Undergraduates will have the opportunity to fill out the second Core Alcohol and Drug Survey when the Office of the Dean of Students administers the survey to various undergraduate classes starting today.
Surveys will be distributed to classes in all six schools that represent all four years of undergraduate students, according to Sara Waldron, associate dean of students.
“We stress that ‘Core’ is voluntary and anonymous, and we encourage students to take it to give us a better picture of what’s going on at AU,” Waldron said. “Drugs and alcohol result in most deaths on college campuses. ... We have been lucky at AU, and we’d like to keep things that way and prevent such a tragedy from happening.”
After AU distributed the first Core Alcohol and Drug Survey in spring 2002, 93 percent of students surveyed perceived that students were out drinking all the time. Data from the survey concluded that 68 percent of students had zero to five drinks per week. One in four, or 25 percent, of AU students don’t drink at all, Waldron said.
“Students think that their fellow students are drinking at much higher rates than actually are,” Waldron said.
The 2002 survey results also include a section with secondhand factors, such as statistics from students who are disrupted by intoxicated roommates or residents of their hall.
Drinking was linked to other problems as well. “100 percent of sex assaults involved alcohol and drugs with the partner,” Waldron said, citing information from the 2002 survey. “That is an alarming statistic.”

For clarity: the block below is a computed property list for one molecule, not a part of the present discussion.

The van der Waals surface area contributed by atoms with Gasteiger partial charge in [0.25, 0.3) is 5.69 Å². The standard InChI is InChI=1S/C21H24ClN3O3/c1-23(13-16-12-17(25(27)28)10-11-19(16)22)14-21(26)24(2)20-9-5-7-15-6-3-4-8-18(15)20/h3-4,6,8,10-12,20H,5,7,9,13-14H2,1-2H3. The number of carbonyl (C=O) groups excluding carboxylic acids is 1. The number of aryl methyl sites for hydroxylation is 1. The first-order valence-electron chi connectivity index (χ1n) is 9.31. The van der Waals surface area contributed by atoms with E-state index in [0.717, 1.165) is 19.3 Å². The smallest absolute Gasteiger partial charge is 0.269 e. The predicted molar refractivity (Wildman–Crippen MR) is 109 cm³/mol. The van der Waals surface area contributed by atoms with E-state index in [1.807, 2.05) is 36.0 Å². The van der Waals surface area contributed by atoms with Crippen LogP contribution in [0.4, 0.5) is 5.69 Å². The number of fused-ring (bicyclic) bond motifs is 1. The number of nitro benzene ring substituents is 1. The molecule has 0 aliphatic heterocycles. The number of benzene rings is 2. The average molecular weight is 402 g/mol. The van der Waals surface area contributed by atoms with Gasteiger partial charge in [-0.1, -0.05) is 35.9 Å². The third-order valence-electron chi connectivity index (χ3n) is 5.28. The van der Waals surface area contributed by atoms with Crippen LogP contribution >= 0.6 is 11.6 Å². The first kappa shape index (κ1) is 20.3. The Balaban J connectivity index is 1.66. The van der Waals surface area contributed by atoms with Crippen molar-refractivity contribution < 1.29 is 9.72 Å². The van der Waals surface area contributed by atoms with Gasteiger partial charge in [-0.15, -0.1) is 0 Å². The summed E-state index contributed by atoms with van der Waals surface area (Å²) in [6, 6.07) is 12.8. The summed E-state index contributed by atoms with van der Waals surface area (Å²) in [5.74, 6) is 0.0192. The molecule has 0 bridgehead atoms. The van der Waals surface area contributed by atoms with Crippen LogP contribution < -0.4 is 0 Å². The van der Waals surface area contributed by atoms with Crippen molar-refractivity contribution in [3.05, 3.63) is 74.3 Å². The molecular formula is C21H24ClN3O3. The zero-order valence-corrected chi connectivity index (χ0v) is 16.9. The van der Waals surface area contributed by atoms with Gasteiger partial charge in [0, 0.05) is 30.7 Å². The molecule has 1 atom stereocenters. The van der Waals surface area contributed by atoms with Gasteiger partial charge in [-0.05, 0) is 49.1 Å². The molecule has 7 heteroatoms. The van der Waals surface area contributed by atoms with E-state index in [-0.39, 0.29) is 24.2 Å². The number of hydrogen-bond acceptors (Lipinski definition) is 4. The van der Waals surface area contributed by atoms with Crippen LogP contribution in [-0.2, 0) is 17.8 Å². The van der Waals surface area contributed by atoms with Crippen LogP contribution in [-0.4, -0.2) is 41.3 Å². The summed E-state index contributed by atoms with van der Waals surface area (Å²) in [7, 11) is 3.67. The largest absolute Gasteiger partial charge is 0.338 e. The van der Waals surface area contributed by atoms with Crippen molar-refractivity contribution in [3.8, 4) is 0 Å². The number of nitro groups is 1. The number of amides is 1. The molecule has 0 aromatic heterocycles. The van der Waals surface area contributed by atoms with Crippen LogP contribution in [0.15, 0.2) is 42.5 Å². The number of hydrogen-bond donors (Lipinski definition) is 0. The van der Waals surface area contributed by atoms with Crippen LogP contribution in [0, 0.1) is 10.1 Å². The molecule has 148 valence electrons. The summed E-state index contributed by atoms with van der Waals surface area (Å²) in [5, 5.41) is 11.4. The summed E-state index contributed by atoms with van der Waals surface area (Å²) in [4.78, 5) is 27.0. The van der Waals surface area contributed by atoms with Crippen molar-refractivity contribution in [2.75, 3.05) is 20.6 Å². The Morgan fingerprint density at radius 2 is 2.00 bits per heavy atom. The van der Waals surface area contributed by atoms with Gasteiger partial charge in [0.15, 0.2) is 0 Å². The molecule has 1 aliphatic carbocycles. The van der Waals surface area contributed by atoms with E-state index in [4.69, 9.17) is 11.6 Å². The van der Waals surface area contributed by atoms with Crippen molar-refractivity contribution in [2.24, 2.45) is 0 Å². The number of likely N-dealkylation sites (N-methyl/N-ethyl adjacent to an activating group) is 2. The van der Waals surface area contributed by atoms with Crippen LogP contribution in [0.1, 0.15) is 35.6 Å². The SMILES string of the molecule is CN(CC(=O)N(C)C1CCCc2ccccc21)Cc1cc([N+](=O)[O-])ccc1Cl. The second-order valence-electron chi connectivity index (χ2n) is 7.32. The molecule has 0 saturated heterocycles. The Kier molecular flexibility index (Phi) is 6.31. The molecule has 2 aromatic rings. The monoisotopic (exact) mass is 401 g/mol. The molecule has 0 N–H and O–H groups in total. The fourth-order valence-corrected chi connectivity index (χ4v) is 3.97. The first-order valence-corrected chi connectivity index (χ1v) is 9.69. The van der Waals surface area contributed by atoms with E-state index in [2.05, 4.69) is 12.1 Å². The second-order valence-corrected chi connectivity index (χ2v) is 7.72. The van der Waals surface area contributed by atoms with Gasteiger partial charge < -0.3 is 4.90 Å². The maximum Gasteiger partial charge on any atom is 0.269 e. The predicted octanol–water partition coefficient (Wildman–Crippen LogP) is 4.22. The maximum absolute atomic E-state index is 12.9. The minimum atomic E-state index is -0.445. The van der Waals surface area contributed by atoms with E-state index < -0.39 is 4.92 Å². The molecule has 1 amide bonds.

The survey also questions students on marijuana and other drug use.
The Office of Campus Life uses the information it receives to tailor its programming to the survey results. For instance, if the office find out that the majority of alcohol users on campus are junior men and freshmen women, they target that specific group, Waldron said.
Faye Karabelski, a freshman in the College of Arts and Sciences, said she will fill out the survey if she gets the opportunity to.
“It might be beneficial depending on how the administration used it,” Karabelski said. “The administration could use the survey results for education and prevention programs, campus awareness on the topics and possible rule changes depending on the results received.”
Cosima Wadwha, a sophomore in the School of Communication, also said she would fill out the survey.
“It would be beneficial to see what other students think about drugs and alcohol, especially since our campus is dry,” Wadwha said.
Corey Murphy, a senior in the School of International Service, said the survey would provide useful information at no cost to the student who is taking the survey.
“It is not invasive at all if done confidentially. ... I see no harm in it, being that current polices allow for activities off campus to be legal,” Murphy said.
“Therefore, I am inclined to believe that the survey would not be harmful to the community and the data could be useful to the AU community if it shows a trend that university policy could tailor to solve.”
The Office of Campus Life will release the results to the AU community and may bring it up in Public Safety meetings, according to Folckemer.
Disciplinary action for alcohol violations has decreased per year overall, going from 306 violations in 2001 to 452 in 2002 and 200 in 2003.
From Jan. 1, 2004 through Feb. 4, 2005, AU had a total of 151 hospital transports and 42 alcohol violations, Public Safety Sgt. Gary Folckemer said. The hospital transports were the result of a variety of causes such as injuries, illnesses or alcohol.
Drug law violations on main campus also decreased, going from 141 on-campus disciplinary actions or violations in 2001 to 142 in 2002 and 57 in 2003, The Eagle previously reported.